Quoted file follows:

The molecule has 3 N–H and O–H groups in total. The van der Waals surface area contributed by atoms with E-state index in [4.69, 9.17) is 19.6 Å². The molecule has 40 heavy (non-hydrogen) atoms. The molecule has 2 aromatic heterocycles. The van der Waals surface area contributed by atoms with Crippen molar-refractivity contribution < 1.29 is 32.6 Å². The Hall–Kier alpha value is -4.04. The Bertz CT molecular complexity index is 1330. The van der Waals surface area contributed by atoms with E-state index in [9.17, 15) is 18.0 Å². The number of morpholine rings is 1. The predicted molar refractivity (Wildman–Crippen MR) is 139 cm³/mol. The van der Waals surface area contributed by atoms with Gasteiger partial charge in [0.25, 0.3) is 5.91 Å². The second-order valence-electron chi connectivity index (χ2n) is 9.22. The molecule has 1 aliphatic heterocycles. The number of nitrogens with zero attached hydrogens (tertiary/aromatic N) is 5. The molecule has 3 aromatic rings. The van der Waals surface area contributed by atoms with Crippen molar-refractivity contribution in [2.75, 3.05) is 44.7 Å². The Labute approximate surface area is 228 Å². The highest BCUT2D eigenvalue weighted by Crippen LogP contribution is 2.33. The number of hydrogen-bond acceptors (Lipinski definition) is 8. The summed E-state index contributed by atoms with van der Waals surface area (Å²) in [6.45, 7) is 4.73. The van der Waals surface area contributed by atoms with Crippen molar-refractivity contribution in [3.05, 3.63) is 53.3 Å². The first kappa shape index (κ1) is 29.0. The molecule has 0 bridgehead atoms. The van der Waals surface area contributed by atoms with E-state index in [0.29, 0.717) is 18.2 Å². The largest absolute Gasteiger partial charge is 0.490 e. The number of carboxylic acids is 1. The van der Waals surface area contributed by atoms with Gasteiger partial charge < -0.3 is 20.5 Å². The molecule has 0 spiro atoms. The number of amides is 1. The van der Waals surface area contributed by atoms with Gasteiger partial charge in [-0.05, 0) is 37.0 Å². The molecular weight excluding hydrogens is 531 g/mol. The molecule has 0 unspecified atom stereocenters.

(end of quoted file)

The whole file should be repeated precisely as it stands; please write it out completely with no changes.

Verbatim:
The molecule has 3 N–H and O–H groups in total. The van der Waals surface area contributed by atoms with E-state index in [4.69, 9.17) is 19.6 Å². The molecule has 40 heavy (non-hydrogen) atoms. The molecule has 2 aromatic heterocycles. The van der Waals surface area contributed by atoms with Crippen molar-refractivity contribution < 1.29 is 32.6 Å². The Hall–Kier alpha value is -4.04. The Bertz CT molecular complexity index is 1330. The van der Waals surface area contributed by atoms with E-state index in [9.17, 15) is 18.0 Å². The number of morpholine rings is 1. The predicted molar refractivity (Wildman–Crippen MR) is 139 cm³/mol. The van der Waals surface area contributed by atoms with Gasteiger partial charge in [0.25, 0.3) is 5.91 Å². The second-order valence-electron chi connectivity index (χ2n) is 9.22. The molecule has 1 aliphatic heterocycles. The number of nitrogens with zero attached hydrogens (tertiary/aromatic N) is 5. The molecule has 3 aromatic rings. The van der Waals surface area contributed by atoms with Crippen molar-refractivity contribution in [2.75, 3.05) is 44.7 Å². The Labute approximate surface area is 228 Å². The highest BCUT2D eigenvalue weighted by Crippen LogP contribution is 2.33. The number of hydrogen-bond acceptors (Lipinski definition) is 8. The summed E-state index contributed by atoms with van der Waals surface area (Å²) in [6.45, 7) is 4.73. The van der Waals surface area contributed by atoms with Crippen molar-refractivity contribution in [3.05, 3.63) is 53.3 Å². The first kappa shape index (κ1) is 29.0. The molecule has 0 bridgehead atoms. The van der Waals surface area contributed by atoms with E-state index in [0.29, 0.717) is 18.2 Å². The largest absolute Gasteiger partial charge is 0.490 e. The number of carboxylic acids is 1. The van der Waals surface area contributed by atoms with Gasteiger partial charge < -0.3 is 20.5 Å². The molecule has 0 spiro atoms. The number of amides is 1. The van der Waals surface area contributed by atoms with Gasteiger partial charge in [-0.05, 0) is 37.0 Å². The molecular weight excluding hydrogens is 531 g/mol. The molecule has 0 unspecified atom stereocenters.